Birds with this disease look like they have a respiratory disease or other chronic debilitating diseases. The acute form comes on very quickly and may include anorexia, dyspnea, or sudden death without signs. The chronic form varies in symptoms, but often the disease has spread extensively before it is detected. Lesions can involve the upper respiratory tract, there can be voice changes, a gurgling noise, weight loss, lethargy and dyspnea. Avian aspergillosis involving the central nervous system is often associated with ataxia or paralysis. Frequently the first sign is that the bird takes a very long time to recover normal breathing after only moderate exertion.

Acute aspergillosis -This typically occurs in very young birds and may be associated with considerable losses. Watkins (1940), for instance, estimated that 10% of all deaths in chicks under 14 days old were caused by this disease. Typically there is loss of appetite, increased respiration, a rise in temperature, listlessness, foetid diarrhoea and rapid loss of condition. Convulsions sometimes occur and affected birds often die within 24-48 hours of the onset of symptoms. Epidemic outbreaks in young birds frequently have a very high death rate before control measures can be taken. Similar symptoms may occur in pullorum disease (Salmonella pullorum), from which this form of aspergillosis must be distinguished.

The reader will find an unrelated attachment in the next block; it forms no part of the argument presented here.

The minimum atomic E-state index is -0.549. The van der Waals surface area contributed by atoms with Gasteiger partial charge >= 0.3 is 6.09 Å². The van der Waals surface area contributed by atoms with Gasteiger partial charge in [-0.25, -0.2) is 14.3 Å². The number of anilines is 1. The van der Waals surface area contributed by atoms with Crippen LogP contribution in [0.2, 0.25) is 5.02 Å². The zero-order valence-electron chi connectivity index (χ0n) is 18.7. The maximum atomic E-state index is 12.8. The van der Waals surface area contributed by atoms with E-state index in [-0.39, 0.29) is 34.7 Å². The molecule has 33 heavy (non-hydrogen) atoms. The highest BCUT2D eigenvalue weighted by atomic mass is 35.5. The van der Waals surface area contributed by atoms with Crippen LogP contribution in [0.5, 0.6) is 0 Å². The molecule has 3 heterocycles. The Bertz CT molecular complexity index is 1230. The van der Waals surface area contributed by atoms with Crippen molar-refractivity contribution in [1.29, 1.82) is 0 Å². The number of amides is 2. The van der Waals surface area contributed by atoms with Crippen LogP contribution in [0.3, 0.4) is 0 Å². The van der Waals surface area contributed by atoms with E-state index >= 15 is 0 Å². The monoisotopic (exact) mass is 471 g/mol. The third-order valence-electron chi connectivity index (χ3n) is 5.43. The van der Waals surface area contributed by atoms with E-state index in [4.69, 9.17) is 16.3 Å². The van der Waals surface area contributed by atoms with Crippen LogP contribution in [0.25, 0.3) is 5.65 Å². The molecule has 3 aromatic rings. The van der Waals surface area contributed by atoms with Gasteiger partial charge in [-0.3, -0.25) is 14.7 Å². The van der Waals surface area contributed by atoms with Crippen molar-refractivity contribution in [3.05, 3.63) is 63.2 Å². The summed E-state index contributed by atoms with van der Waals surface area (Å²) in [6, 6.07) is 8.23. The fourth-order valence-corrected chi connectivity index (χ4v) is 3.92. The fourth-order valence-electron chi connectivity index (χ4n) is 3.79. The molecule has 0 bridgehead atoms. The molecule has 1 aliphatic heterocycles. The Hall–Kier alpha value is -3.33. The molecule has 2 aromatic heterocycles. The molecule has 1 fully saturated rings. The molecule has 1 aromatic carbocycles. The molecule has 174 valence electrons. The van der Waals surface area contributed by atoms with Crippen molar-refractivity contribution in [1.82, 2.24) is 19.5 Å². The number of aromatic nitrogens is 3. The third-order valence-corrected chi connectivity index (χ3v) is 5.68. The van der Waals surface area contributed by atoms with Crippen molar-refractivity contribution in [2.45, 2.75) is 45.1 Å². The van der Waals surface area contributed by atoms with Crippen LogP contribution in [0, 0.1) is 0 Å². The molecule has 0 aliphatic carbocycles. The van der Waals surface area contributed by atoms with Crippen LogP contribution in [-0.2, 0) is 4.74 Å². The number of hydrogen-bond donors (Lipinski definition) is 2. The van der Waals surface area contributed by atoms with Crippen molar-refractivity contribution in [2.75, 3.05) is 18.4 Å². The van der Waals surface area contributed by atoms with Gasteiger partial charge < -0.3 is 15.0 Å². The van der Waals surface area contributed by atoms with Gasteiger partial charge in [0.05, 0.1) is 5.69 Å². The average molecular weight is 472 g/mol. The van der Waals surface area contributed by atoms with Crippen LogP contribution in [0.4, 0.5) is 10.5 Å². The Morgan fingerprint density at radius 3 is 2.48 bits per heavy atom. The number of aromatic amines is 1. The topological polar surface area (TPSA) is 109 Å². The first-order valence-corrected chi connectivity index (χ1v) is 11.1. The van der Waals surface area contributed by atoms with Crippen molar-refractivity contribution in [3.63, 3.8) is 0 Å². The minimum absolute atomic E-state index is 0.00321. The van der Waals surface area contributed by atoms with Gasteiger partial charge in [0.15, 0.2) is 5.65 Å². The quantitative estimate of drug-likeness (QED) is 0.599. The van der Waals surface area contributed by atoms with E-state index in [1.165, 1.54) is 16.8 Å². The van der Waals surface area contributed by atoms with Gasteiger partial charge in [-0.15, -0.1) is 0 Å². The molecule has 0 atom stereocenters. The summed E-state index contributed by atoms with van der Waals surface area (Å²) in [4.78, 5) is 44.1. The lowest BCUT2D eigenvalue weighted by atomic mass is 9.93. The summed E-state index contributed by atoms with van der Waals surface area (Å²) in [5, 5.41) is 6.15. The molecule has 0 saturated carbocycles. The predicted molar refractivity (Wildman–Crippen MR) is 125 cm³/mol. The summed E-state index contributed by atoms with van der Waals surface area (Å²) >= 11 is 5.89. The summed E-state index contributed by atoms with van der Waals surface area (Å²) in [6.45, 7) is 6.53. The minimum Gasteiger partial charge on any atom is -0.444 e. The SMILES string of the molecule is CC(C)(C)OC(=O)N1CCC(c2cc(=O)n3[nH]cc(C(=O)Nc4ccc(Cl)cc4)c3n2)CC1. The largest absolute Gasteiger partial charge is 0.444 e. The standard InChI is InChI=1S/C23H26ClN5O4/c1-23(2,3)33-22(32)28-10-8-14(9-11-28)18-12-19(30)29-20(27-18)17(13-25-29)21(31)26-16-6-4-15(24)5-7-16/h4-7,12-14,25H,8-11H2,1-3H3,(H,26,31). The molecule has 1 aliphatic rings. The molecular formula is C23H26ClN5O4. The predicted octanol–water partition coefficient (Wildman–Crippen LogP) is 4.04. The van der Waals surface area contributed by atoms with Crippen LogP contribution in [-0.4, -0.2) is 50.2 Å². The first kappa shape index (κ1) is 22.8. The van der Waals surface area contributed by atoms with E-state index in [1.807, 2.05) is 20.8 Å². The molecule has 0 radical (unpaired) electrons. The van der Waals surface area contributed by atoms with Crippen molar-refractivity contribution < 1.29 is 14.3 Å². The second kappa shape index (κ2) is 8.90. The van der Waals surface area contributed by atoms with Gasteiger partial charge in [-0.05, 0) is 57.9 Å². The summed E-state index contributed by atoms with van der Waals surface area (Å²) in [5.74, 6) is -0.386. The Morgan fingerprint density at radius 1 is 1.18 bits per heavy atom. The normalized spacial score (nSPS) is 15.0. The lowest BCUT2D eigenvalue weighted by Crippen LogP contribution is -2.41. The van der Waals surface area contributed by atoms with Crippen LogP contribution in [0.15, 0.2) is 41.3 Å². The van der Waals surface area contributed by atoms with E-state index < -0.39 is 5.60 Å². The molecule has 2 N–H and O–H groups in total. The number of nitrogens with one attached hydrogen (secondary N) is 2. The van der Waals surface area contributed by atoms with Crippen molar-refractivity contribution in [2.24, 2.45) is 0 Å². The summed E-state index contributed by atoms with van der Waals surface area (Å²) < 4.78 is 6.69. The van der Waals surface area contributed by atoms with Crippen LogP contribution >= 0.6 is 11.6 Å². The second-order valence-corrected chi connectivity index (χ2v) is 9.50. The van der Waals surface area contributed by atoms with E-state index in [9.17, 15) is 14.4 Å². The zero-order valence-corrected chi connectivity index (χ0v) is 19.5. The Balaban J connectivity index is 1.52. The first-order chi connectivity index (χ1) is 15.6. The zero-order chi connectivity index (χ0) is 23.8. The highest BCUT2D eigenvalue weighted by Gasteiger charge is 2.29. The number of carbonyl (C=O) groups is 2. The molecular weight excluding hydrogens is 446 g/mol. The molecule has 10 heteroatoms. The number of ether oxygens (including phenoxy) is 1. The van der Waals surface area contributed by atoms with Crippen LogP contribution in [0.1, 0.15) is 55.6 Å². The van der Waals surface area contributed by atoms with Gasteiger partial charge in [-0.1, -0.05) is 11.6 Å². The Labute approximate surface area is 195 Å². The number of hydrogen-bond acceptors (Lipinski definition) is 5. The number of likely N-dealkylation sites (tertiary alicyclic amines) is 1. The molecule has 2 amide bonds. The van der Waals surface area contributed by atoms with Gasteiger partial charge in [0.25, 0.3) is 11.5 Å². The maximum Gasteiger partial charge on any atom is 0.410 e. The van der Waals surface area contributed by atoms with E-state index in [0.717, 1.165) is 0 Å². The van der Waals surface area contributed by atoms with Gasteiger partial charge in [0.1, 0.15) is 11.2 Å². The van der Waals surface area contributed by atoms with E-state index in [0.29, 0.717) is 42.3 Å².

Chronic aspergillosis -The onset of this form is insidious and the affected birds may survive for long periods in a gradually declining state. The symptoms of the acute disease are often present in a milder form together with anaemia, yellowing of the faeces and the presence of a respiratory rattle. The chronic disease generally occurs sporadically and is the usual form in adult birds.


A variety of treatments have been used with varying results. In the general this disese is given a poor to grave prognosis with or without therapy. Treatments may include:

* Supportive care such as forced feeding and fluid therapy
* Antifungal medications
* Surgical removal of the mycotic lesions
* Immunostimulants

Treatment is difficult and takes a long time. A vet may prescribe a number of different oral anti-fungal medications and they usually need to be given for an extended period of time, perhaps up to 3 months. One possible medication is Terbinafine 250mg (trade name Tamsil) which is normally used to treat athlete's foot in humans. The dosage given is 1/4 tablet once a day for a 2 kg bird. It is quite expensive. A pack of 42 tablets costs around $90.